8. Mondays in the Sun (2002) – Set in Spain way before the EU crisis, this drama about unemployment couldn’t be more relevant today, as the unemployment rate has recently reached more than 22%. Spanish heavyweights Javier Bardem and Luis Tosar play struggling working class people in the port town if Vigo. It’s an intimate portrayal of the harsh reality of people dealing with their plight from pride, proving men to be helpless and useless, and it is dealt with great sincerity. You will not stay indifferent to this film. Today’s Spanish youth doesn’t even have the memories of the good old days to hold on to.
9. Battle in Seattle (2008) – History repeats itself. This movie depicts the 1999 chaotic protests against the World Trade Organization meetings that were scheduled there, accusing it of widening the gap between rich and poor. Sounds familiar? Today’s Occupy Wall Street movement’s claims are very similar, so things don’t really change (sigh). What was planned as a peaceful demonstration soon deteriorated into chaos and mayhem in the streets. The violent outburst undermined the activists’ agenda, just like every violent incident by protesters today hinders their message and effort.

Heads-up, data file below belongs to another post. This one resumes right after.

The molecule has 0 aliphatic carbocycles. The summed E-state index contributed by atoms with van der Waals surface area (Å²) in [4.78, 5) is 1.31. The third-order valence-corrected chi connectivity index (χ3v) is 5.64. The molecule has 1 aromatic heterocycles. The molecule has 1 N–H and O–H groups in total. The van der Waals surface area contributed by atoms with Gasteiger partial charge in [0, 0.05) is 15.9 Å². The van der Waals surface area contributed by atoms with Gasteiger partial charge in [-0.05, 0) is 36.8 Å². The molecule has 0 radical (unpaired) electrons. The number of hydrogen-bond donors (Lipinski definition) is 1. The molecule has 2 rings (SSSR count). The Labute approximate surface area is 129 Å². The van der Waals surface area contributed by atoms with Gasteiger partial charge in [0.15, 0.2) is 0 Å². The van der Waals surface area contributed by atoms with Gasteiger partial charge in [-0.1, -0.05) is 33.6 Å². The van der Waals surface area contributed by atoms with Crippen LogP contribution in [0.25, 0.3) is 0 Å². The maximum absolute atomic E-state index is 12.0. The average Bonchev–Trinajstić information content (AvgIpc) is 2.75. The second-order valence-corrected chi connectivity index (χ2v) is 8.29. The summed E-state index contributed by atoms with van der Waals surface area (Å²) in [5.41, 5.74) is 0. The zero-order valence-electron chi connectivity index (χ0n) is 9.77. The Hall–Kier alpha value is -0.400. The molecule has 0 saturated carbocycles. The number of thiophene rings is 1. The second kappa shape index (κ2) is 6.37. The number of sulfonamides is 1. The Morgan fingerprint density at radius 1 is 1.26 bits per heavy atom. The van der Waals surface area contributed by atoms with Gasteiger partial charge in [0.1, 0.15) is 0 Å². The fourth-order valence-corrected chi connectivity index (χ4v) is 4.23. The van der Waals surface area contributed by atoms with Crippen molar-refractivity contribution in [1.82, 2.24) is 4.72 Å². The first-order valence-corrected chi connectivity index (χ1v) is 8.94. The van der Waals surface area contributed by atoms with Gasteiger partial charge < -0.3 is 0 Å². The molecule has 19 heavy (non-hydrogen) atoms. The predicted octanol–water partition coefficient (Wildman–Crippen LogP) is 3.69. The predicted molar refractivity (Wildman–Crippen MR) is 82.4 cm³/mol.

10. V for Vendetta (2006) – If you’ve followed the news in the past year, chance is you’ve seen the mask of V. This anti-hero became one of the symbols of the Occupy Wall Street Movement, and many organizations claiming to fight the system. Although the movie does not really deal with the economy, the rebellious attitude has crossed over to the economic protest, proving without a doubts that the cliché is right: money does make the world… (go round, fight, unite, anything really).